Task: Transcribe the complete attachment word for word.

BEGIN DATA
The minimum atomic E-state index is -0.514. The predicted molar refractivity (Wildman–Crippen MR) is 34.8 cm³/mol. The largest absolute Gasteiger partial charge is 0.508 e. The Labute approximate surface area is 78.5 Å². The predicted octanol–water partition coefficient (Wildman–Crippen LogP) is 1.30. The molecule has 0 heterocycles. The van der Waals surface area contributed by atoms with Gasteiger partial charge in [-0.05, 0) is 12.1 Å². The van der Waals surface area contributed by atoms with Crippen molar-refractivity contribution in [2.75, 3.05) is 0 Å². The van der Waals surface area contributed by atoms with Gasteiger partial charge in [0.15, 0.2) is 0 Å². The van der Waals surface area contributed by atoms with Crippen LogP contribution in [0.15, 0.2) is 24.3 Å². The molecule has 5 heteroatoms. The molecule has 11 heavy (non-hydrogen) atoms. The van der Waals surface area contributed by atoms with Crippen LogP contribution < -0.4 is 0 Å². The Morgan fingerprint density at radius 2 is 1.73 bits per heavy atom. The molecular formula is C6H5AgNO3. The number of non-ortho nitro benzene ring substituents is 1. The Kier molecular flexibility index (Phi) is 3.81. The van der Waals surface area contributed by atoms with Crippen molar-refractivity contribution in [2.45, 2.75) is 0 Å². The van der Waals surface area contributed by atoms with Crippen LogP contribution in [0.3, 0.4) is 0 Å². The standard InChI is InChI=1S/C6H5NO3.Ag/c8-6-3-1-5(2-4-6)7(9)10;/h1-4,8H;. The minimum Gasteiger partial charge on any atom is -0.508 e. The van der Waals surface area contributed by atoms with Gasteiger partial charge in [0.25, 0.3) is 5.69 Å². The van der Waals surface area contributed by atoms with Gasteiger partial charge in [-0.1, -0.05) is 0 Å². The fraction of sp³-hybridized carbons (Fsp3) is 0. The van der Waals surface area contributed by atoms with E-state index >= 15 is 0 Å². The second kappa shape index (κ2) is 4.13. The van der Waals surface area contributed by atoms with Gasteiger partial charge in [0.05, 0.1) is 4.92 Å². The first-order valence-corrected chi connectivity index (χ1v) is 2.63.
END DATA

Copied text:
The minimum atomic E-state index is -0.514. The predicted molar refractivity (Wildman–Crippen MR) is 34.8 cm³/mol. The largest absolute Gasteiger partial charge is 0.508 e. The Labute approximate surface area is 78.5 Å². The predicted octanol–water partition coefficient (Wildman–Crippen LogP) is 1.30. The molecule has 0 heterocycles. The van der Waals surface area contributed by atoms with Gasteiger partial charge in [-0.05, 0) is 12.1 Å². The van der Waals surface area contributed by atoms with Crippen molar-refractivity contribution in [2.75, 3.05) is 0 Å². The van der Waals surface area contributed by atoms with Gasteiger partial charge in [0.15, 0.2) is 0 Å². The van der Waals surface area contributed by atoms with Crippen LogP contribution in [0.15, 0.2) is 24.3 Å². The molecule has 5 heteroatoms. The molecule has 11 heavy (non-hydrogen) atoms. The van der Waals surface area contributed by atoms with Crippen LogP contribution < -0.4 is 0 Å². The Morgan fingerprint density at radius 2 is 1.73 bits per heavy atom. The molecular formula is C6H5AgNO3. The number of non-ortho nitro benzene ring substituents is 1. The Kier molecular flexibility index (Phi) is 3.81. The van der Waals surface area contributed by atoms with Crippen molar-refractivity contribution in [2.45, 2.75) is 0 Å². The van der Waals surface area contributed by atoms with Crippen LogP contribution in [0.3, 0.4) is 0 Å². The standard InChI is InChI=1S/C6H5NO3.Ag/c8-6-3-1-5(2-4-6)7(9)10;/h1-4,8H;. The minimum Gasteiger partial charge on any atom is -0.508 e. The van der Waals surface area contributed by atoms with Gasteiger partial charge in [0.25, 0.3) is 5.69 Å². The van der Waals surface area contributed by atoms with Gasteiger partial charge in [-0.1, -0.05) is 0 Å². The fraction of sp³-hybridized carbons (Fsp3) is 0. The van der Waals surface area contributed by atoms with E-state index >= 15 is 0 Å². The second kappa shape index (κ2) is 4.13. The van der Waals surface area contributed by atoms with Gasteiger partial charge in [0.05, 0.1) is 4.92 Å². The first-order valence-corrected chi connectivity index (χ1v) is 2.63.